An argumentation framework in default logic

  • Henry Prakken


This article presents a formal theory about nontrivial reasoning with inconsistent information, applicable, among other things, to defeasible reasoning. The theory, which is inspired by a formal analysis of legal argument, is based on the idea that inconsistency tolerant reasoning is more than revising an unstructural set of premises; rather it should be regarded as constructing and comparing arguments for incompatible conclusions. This point of view gives rise to two important observations, both pointing at some flaws of other theories. The first is that arguments should be compared as they are constructed, viz. step-by-step, while the second observation is that a knowledge representation language is needed with a defeasible conditional, since the material implication gives rise to arguments which are not constructed in actual reasoning. Accordingly, a nonmonotonic logic, default logic, is chosen as the formalism underlying the argumentation framework. The general structure of the framework allows for any standard for comparing pairs of arguments; in this study two such standards are investigated, based on specificity and on orderings of the premises.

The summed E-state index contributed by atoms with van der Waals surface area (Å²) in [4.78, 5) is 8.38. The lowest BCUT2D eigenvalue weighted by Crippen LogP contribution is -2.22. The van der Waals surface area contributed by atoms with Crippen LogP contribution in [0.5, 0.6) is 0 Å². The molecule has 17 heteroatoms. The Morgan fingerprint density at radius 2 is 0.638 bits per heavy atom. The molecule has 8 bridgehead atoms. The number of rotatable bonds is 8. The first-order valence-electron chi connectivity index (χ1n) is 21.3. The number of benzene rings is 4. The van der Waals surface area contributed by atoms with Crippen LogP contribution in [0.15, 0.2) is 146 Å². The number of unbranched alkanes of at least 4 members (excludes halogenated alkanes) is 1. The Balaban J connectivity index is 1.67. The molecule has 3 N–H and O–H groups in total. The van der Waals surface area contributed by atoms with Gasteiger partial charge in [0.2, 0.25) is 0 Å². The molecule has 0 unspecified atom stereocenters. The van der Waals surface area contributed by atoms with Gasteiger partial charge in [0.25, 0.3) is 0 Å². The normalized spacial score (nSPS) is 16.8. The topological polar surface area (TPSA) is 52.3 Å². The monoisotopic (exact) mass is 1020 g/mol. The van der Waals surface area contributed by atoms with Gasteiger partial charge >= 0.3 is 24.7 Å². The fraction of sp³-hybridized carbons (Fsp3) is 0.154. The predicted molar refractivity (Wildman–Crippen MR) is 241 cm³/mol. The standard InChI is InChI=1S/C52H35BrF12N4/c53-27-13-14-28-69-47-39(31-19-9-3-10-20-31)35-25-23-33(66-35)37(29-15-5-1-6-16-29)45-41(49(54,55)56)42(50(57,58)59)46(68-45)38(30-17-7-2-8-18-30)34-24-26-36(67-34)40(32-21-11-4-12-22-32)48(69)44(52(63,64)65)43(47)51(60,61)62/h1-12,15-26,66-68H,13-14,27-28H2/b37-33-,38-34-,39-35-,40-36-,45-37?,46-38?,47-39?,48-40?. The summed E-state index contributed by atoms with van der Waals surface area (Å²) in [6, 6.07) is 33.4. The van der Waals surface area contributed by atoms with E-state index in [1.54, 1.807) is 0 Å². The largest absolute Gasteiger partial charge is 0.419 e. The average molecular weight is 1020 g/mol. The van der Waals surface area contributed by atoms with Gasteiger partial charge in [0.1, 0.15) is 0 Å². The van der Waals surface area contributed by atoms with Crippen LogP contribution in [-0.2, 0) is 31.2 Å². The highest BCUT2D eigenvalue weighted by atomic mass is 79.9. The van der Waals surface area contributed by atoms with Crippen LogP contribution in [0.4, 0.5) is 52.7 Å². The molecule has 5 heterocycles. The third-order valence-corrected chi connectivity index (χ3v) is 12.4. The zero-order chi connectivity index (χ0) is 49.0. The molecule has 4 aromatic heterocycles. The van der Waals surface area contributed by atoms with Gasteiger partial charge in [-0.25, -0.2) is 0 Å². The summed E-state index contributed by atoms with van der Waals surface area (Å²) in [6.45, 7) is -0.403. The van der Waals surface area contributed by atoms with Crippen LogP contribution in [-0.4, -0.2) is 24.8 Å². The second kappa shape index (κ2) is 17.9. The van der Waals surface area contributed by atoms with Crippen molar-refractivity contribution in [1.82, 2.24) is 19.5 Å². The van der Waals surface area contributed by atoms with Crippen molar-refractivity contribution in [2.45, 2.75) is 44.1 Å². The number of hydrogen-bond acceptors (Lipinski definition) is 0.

Neural Network General Structure Formal Analysis Important Observation Formal Theory 
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Copyright information

© J.C. Baltzer AG, Science Publishers 1993

Authors and Affiliations

  • Henry Prakken
    • 1
  1. 1.Computer/Law InstituteFree UniversityAmsterdamThe Netherlands

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